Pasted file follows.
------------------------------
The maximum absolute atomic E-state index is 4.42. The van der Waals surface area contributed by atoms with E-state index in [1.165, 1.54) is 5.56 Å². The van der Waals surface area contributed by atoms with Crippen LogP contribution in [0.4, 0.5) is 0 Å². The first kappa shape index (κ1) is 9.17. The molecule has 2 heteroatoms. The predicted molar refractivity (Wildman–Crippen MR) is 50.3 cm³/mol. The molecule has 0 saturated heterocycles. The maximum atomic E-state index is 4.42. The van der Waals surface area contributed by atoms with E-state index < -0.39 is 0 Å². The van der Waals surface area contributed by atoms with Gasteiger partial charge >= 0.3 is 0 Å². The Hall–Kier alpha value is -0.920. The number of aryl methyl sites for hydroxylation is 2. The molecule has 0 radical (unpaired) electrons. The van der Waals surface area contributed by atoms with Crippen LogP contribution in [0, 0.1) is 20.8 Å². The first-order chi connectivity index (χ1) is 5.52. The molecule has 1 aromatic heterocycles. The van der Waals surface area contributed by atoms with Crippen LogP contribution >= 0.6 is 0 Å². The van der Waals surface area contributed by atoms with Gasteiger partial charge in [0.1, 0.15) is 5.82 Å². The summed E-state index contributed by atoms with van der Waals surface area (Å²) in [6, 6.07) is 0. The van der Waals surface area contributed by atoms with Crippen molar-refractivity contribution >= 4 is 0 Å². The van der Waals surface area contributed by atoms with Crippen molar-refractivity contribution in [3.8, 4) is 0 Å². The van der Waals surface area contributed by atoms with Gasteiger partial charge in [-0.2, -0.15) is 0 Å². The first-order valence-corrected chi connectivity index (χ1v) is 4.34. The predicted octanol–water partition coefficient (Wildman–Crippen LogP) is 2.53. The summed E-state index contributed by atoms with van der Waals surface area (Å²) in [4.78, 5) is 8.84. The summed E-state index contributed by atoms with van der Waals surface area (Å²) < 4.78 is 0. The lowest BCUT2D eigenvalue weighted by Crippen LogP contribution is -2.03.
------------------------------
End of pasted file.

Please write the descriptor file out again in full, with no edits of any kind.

The maximum absolute atomic E-state index is 4.42. The van der Waals surface area contributed by atoms with E-state index in [1.165, 1.54) is 5.56 Å². The van der Waals surface area contributed by atoms with Crippen LogP contribution in [0.4, 0.5) is 0 Å². The first kappa shape index (κ1) is 9.17. The molecule has 2 heteroatoms. The predicted molar refractivity (Wildman–Crippen MR) is 50.3 cm³/mol. The molecule has 0 saturated heterocycles. The maximum atomic E-state index is 4.42. The van der Waals surface area contributed by atoms with E-state index < -0.39 is 0 Å². The van der Waals surface area contributed by atoms with Gasteiger partial charge >= 0.3 is 0 Å². The Hall–Kier alpha value is -0.920. The number of aryl methyl sites for hydroxylation is 2. The molecule has 0 radical (unpaired) electrons. The van der Waals surface area contributed by atoms with Crippen LogP contribution in [0, 0.1) is 20.8 Å². The first-order chi connectivity index (χ1) is 5.52. The molecule has 1 aromatic heterocycles. The van der Waals surface area contributed by atoms with Crippen LogP contribution >= 0.6 is 0 Å². The van der Waals surface area contributed by atoms with Gasteiger partial charge in [0.1, 0.15) is 5.82 Å². The summed E-state index contributed by atoms with van der Waals surface area (Å²) in [6, 6.07) is 0. The van der Waals surface area contributed by atoms with Crippen molar-refractivity contribution >= 4 is 0 Å². The van der Waals surface area contributed by atoms with Crippen molar-refractivity contribution in [3.8, 4) is 0 Å². The van der Waals surface area contributed by atoms with Gasteiger partial charge in [-0.2, -0.15) is 0 Å². The first-order valence-corrected chi connectivity index (χ1v) is 4.34. The predicted octanol–water partition coefficient (Wildman–Crippen LogP) is 2.53. The summed E-state index contributed by atoms with van der Waals surface area (Å²) in [4.78, 5) is 8.84. The summed E-state index contributed by atoms with van der Waals surface area (Å²) < 4.78 is 0. The lowest BCUT2D eigenvalue weighted by Crippen LogP contribution is -2.03.